Case study 1
Improving educational attainment - Tower Hamlets Council
In 1990, only 8% of Tower Hamlets pupils left school with 5+ A-Cs at GCSE, and educational expectations for young people from deprived communities were low. The borough also had significant variations in income. The individual average wage was £65k, whilst a quarter of households were living on around £15k a year and 56% of pupils were eligible for free school meals. This stark difference in income was also reflected in pupils' school outcomes. The local education authority needed to overcome these by raising pupils' aspirations and ensuring that pupils achieved better school results and were able to develop the right knowledge and skills.
The Council gathered equality information about their residents to understand the barriers faced by pupils from different backgrounds, and to work out what they could do to improve the situation. It identified that the majority of underperforming pupils came from homes where English was not the first language. As a result, the Council focused its efforts on improving teaching practice and support in the classroom for those pupils. Schools also provided breakfast and homework clubs to help young people. Alongside this, a programme encouraging local people to become teachers strengthened local skills and provided young people with realistic role models from their local area. A great deal of effort was invested in creating a community of schools united around the common goal of raising attainment. Significant investment was made to encourage and strengthen parental involvement.
As a large percentage of residents were Muslim, local mosques were involved to encourage better attendance at school. In addition an Education and Business Partnership ensured that a corporate sponsor (including from firms in the city, nearby) joined the governing body of every school. Mentors have also provided support to pupils with activities like reading and helping to find work experience.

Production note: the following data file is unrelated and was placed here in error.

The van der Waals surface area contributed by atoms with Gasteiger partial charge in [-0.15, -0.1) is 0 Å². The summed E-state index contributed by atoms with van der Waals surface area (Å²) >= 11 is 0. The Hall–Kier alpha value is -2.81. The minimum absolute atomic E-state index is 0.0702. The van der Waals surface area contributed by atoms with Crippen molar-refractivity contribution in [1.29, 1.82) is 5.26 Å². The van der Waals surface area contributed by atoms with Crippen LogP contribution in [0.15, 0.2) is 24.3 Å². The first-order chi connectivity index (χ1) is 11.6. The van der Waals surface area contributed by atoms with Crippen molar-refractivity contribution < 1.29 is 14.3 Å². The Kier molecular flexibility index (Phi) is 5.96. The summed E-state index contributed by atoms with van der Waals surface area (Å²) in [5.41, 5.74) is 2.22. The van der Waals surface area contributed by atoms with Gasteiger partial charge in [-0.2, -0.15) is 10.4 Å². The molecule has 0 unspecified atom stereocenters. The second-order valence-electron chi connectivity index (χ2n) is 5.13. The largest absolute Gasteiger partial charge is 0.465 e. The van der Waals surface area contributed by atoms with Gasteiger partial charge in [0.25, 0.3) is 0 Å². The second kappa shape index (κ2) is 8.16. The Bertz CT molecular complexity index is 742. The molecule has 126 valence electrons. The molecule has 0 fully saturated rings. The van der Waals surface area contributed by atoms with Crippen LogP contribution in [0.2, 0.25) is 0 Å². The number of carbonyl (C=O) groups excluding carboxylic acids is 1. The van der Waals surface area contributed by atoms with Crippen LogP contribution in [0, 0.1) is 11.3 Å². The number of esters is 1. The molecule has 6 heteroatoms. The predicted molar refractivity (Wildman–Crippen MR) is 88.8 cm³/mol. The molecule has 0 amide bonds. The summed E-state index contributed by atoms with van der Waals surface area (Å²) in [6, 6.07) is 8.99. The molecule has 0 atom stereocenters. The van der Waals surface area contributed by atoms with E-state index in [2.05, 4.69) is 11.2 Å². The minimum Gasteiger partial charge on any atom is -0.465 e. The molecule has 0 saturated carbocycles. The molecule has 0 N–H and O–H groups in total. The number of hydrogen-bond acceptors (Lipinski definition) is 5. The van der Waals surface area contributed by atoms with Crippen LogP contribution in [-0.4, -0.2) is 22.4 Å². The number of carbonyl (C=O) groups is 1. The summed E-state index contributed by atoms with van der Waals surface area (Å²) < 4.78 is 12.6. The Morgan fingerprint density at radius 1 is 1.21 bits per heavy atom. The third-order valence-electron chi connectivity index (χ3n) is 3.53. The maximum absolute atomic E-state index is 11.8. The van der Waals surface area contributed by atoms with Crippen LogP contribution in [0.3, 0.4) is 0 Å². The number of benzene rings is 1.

By 2012, 62% of children in Tower Hamlets left schools with 5+ A-Cs at GCSE. The actions taken by the Council have also improved the reputation of local secondary schools, which all received a 'good’ or 'outstanding' rating from Ofsted.
Source: Tower Hamlets Council official.
Case study 2
Increasing participation in sport by ethnic minority pupils at a primary school, South East of England
The former race, gender and disability equality duties helped this school to introduce a more thorough system of collecting information about different pupils. For example, they gathered information about the number of pupils taking part in sports activities in the school and identified the fact that there was low take-up of sports lessons amongst ethnic minority pupils, mainly children of Bangladeshi origin.
The school engaged with parents about physical education lessons and about sports kits. For example, the school organised a community day to discuss the benefits of children participating in PE lessons and they dealt with concerns about whether the sport kits were suitable for Muslim girls.
There has been an increase of 16% in participation in PE lessons by ethnic minority pupils. This is good for their health and it has increased their interaction with other pupils in the school, which promotes cohesion.
Source: ‘The equality duties and schools’. Ipsos MORI for EHRC, 2010.
Last updated: 19 Feb 2019